3134 Eastern Ave., Baltimore, MD, 21224
Show Type: In-Person Event
The New York Times wrote in their recent article about the changing face of solo guitar, (Yasmine) Williams, 25, is one of the country’s most imaginative young solo guitarists. Released in January, her second album, “Urban Driftwood”, represents a clear break with the form’s stoic, folk-rooted mores. No Depression wrote “Urban Driftwood is a dizzyingly magnificent as starting up at the night sky on a clear night and seeing the universe unfold before your very eyes.” These words of praise come from journalists (Grayson Haver Currin and Laura Stanely, respectively) who were part of the many that found Yasmin Williams innovative musical direction to be a thrilling, welcomed light amidst the pandemic. In a form long dominated by white men, most notable John Fahey, Williams is young and Black and is who is using new inspiration and techniques push the solo guitar form is new directions.
For this show, Amadou Kouyate, an inventive kora and djembe player and descendent of a long line of Manding Griot’s will open. He collaborated with Yesmin on her recent record. Expect a thrilling evening.
Yasmin Williams sits on her leather couch, her guitar stretched across her lap horizontally with its strings turned to the sky. She taps on the fretboard with her left hand as her right hand plucks a kalimba placed on the guitar’s body. Her feet, clad in tap shoes, keep rhythm on a mic’d wooden board placed under her. Even with all limbs in play, it’s mind boggling that the melodic and percussive sounds that emerge are made by just one musician, playing in real time. With her ambidextrous and pedidextrous, multi-instrumental techniques of her own making and influences ranging from video games to West African griots subverting the predominantly white male canon of fingerstyle guitar, Yasmin Williams is truly a guitarist for the new century. So too is her stunning sophomore release, "Urban Driftwood", an album for and of these times. Though the record is instrumental, its songs follow a narrative arc of 2020, illustrating both a personal journey and a national reckoning, through Williams’ evocative, lyrical compositions.
A native of northern Virginia, Williams, now 24, began playing electric guitar in 8th grade, after she beat the video game Guitar Hero 2 on expert level. Initially inspired by Jimi Hendrix and other shredders she was familiar with through the game, she quickly moved on to acoustic guitar, finding that it allowed her to combine fingerstyle techniques with the lap-tapping she had developed through Guitar Hero, as well as perform as a solo artist. By 10th grade, she had released an EP of songs of her own composition. Deriving no lineage from “American primitive” and rejecting the problematic connotations of the term, Williams’ influences include the smooth jazz and R&B she listened to growing up, Hendrix and Nirvana, go-go and hip-hop. Her love for the band Earth, Wind and Fire prompted her to incorporate the kalimba into her songwriting, and more recently, she’s drawn inspiration from other Black women guitarists such as Elizabeth Cotten, Sister Rosetta Tharpe, and Algia Mae Hinton. On "Urban Driftwood", Williams references the music of West African griots through the inclusion of kora (which she recently learned) and by featuring the hand drumming of 150th generation djeli of the Kouyate family, Amadou Kouyate, on the title track. Since its release in January 2021, "Urban Driftwood" has been praised by numerous publications such as Pitchfork, Rolling Stone, The Wasington Post, NPR Music, No Depression, Paste Magazine, and many others. Williams will be touring in support of "Urban Driftwood" throughout 2021.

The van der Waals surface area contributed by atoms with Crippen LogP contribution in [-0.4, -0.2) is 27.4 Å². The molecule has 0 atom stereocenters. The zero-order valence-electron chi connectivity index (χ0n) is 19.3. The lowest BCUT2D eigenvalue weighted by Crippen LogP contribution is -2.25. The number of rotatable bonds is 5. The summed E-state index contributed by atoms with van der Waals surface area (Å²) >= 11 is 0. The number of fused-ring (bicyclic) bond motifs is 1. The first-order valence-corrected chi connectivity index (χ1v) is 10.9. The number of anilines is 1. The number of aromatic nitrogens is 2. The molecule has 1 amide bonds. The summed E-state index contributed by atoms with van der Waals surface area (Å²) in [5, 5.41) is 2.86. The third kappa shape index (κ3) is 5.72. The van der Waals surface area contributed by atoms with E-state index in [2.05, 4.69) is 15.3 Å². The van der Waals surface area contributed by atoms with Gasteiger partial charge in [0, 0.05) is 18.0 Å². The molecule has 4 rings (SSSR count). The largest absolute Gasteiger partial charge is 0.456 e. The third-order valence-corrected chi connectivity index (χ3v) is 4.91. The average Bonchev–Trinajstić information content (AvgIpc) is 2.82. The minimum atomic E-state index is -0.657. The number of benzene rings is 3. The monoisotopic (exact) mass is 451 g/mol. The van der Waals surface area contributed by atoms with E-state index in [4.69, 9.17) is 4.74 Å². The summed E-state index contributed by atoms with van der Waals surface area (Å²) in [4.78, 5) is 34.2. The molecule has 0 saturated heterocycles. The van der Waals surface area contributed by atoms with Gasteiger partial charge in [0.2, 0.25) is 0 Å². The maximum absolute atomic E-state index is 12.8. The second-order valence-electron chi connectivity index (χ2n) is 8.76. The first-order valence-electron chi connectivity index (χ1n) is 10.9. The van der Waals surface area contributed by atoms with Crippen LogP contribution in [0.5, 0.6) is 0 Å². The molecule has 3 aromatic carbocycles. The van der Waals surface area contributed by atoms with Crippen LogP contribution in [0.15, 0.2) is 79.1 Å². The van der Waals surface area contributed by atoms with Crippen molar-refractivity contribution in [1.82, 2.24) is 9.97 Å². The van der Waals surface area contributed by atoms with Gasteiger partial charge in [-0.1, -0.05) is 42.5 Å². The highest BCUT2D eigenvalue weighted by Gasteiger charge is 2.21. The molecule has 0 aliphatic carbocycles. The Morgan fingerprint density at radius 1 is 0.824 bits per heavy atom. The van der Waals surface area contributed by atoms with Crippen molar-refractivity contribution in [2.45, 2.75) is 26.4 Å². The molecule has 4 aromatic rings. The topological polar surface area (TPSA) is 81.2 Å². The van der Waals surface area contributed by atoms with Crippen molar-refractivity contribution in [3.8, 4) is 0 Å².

Amadou Koyate, born in Washington, DC, is the 150th generation of the Kouyate lineage and has studied and performed Manding music since the age of three years old. Amadou is a dynamic djembe and koutiro drummer. He also plays the 21-string kora, which he learned first with his father, Djimo Kouyate and other master Diali --oral historians/musicians-- of Manding tradition in West Africa. Amadou has dedicated his life to the task of become an ambassador of African culture to the world. The catalyst for such a responsibility is the passion he has for reconnecting those of the African Diasporas to one another. His repertoire ranges from traditional songs from the 13th century to contemporary original compositions incorporating blues and jazz riffs.